Planning backlog stalls College Green and Poolbeg schemes

Decision on plaza and construction of 3,000 homes delayed by Bord Pleanála

A decision on the €10m civic plaza at College Green, already been beset by delays, will not be made until October 5th. Photograph: Nick Bradshaw

A decision on the €10m civic plaza at College Green, already been beset by delays, will not be made until October 5th. Photograph: Nick Bradshaw

 

Two of the most significant development projects planned for Dublin are facing lengthy delays because of a severe backlog of cases before An Bord Pleanála.

The board has had to delay decisions, due this month, on both the College Green plaza development and the construction of more than 3,000 homes on the Poolbeg peninsula because it has not been able to process the volume of appeals it receives, it has emerged.

A decision on the €10 million civic plaza at College Green, which has already been beset by delays, had been due this week, but will not now be made until October 5th, leaving commuters to face ongoing traffic congestion and diversion of public transport in the heart of the city.

Dublin City Council said it had not been notified of any change in decision date by the board, which had originally been due to issue its verdict last November.

The plans for the fast-track development of up to 3,500 apartments in a new strategic development zone (SDZ) centred on the former Glass Bottle site at Poolbeg were due for a board decision last week. This has been delayed indefinitely.

A letter from the board, seen by The Irish Times, states it has not been able to make its August 1st deadline, and no new decision date has been set.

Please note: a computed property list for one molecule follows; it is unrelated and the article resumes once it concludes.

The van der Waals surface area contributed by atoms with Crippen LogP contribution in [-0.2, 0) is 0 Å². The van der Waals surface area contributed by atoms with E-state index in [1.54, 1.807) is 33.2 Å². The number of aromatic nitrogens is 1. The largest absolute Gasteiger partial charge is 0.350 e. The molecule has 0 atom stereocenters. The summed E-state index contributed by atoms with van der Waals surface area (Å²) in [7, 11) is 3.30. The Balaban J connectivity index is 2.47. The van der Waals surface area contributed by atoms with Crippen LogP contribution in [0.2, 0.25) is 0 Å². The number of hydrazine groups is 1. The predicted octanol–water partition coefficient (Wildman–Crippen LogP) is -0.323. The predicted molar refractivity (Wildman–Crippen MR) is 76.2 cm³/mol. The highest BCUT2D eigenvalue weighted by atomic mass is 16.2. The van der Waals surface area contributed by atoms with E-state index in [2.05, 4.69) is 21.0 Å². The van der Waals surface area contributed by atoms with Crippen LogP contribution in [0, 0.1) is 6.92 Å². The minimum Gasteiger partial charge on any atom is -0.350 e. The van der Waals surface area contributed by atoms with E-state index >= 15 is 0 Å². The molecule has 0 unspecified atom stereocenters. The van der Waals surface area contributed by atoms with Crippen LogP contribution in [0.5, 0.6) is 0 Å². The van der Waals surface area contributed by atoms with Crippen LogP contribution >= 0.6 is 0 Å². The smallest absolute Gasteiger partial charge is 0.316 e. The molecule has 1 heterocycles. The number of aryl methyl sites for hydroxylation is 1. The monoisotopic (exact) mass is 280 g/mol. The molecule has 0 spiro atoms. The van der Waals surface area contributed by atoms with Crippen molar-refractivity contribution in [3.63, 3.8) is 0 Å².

The inspector, who conducted the hearing on the Poolbeg development last April, has delivered his report to the board, the letter states, but the “continuing delay is due to necessity to clear the current backlog of cases” waiting to be assessed by the board. “The delay involved is regretted,” the letter says.

Planning appeals

The board has a target of processing planning appeals within 18 weeks, and had been achieving that goal in 80 per cent of cases . However this year, just 35 per cent of cases have been determined within that time frame.

A spokesman for the board said the number of board members had more than halved last year to just four. While numbers had since been increased to 11, it was still working through the resulting case backlog. A “hugely revamped” IT system had also resulted in delays, he said.

Dublin City Council approved plans for the fast-track development of homes for up to 8,000 people in a new urban quarter at Poolbeg last September, but the scheme was appealed to the board.

If the board approves the SDZ, the council will have the power to grant planning permission that cannot be appealed to the board. Landowners could secure permission within two months of submitting their application to the council.

The failure of the board to issue a decision was a “disaster” for the thousands of families hoping to set up home in the area, Labour Senator Kevin Humphreys said.

Housing crisis

“This was meant to result in ‘fast-track’ housing but I haven’t seen any urgency from the Minister for Housing to get what was meant to be one of the key projects to deal with the housing crisis over the line.”

An Board Pleanála needed to be “properly resourced” so it could make timely decisions on essential developments , Mr Humphreys said.

“We won’t see homes get out of the ground if they can’t get out of the starting blocks at board level. This delay is a disaster and heartbreaking for people who need homes.”

The city council had expected a decision from the board on its plans for the pedestrian and cycle plaza last April.

However, the following month it said it did not expect a decision until August because of the “intricacies” of the case. The board has said it hopes now to make a decision on October 5th.